i mean dont get me wrong i dont like the design, the sound the material and the company akai after it was bought by hamann, but who would use raw tracks from a cheap analog drummachine ? ^^

      i use a machinedrum for drums, while not analogue, i always use all the single outs and kick goes through an alembic fx1 all the time for example

      this should be used just for creating the basic sound an envelope to use it together with other devices.

      and thats where the volca lacks with a single stereo output

  9. maybye akai s whole salespitch is based on really really bad sounding utube examples.. So we all be like NOO IT GOTTA BE POSSIBLE TO GET A G))D SOUND OUT OF IT>> I M ORDERING ONE>>> :))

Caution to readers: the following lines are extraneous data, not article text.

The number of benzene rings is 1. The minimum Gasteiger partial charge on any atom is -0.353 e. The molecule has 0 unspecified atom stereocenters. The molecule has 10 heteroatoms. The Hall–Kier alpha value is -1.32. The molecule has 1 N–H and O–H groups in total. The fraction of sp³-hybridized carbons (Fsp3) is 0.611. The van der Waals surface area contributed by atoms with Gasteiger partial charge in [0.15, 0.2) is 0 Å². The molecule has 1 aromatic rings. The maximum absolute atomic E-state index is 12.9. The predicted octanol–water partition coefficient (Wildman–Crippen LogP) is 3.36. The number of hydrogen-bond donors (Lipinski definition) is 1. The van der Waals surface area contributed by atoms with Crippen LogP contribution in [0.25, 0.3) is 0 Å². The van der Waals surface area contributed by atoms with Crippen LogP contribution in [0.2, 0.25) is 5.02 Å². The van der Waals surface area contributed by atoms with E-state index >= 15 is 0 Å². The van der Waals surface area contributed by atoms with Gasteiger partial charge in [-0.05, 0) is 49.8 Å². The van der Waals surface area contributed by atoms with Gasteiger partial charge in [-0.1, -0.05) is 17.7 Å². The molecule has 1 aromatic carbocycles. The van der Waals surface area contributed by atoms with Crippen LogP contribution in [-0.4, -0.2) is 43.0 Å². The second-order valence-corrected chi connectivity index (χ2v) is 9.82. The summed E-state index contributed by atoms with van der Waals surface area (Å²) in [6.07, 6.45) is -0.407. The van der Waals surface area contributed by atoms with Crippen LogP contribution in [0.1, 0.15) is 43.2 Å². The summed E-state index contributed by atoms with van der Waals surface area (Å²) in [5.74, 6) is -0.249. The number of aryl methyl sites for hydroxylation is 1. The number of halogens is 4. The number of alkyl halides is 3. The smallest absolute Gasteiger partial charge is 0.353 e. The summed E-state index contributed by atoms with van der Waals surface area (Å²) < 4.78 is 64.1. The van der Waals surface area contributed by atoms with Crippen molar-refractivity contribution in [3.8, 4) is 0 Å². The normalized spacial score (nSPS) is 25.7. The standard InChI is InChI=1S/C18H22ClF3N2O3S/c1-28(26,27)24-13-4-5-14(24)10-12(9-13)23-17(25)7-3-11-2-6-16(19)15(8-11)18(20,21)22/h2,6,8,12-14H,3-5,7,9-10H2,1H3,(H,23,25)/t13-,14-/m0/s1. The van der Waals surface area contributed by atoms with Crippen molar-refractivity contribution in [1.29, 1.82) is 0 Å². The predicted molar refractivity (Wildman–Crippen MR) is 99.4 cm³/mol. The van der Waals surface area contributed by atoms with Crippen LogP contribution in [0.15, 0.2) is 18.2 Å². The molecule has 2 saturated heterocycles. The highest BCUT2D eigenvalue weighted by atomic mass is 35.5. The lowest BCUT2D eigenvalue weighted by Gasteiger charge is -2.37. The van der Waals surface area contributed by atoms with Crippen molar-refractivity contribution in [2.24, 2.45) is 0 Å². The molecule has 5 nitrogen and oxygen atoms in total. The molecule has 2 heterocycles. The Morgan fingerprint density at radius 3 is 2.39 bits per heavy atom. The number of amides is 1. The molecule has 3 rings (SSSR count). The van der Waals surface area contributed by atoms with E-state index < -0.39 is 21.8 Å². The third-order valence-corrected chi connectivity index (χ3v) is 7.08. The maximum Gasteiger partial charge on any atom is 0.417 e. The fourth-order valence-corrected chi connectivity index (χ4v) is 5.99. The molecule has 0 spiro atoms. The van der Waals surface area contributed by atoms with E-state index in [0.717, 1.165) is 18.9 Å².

1. you got a problem with people speaking their mind? oh no thats too bad

      if you want to boss people around, go have some kids or something

  10. It is depressing how there are so many buttholes like this guy who think they know synths but they are just morons! Akai has been a huge part of the evolution of syntheaizers , samplers and outboard processors like their analogue tack filters!!! I wish it was still the 90’s when synth freaks were in the underground and [email protected] like this buttwipe didn’t exist. #iamSynthFreak

  11. Not to add any more nerd out negativity but I thought his comment about the importance of the snare sound was interesting.. And then paid closer attention to the snares I hear in his track which sound more like linn drum or sequential circuits drumtacks samples than “built from scratch.”.. Nor does the snare on the akai wolf really sound that great or inspiring…
    little bit of false “snare sound” advertising in there..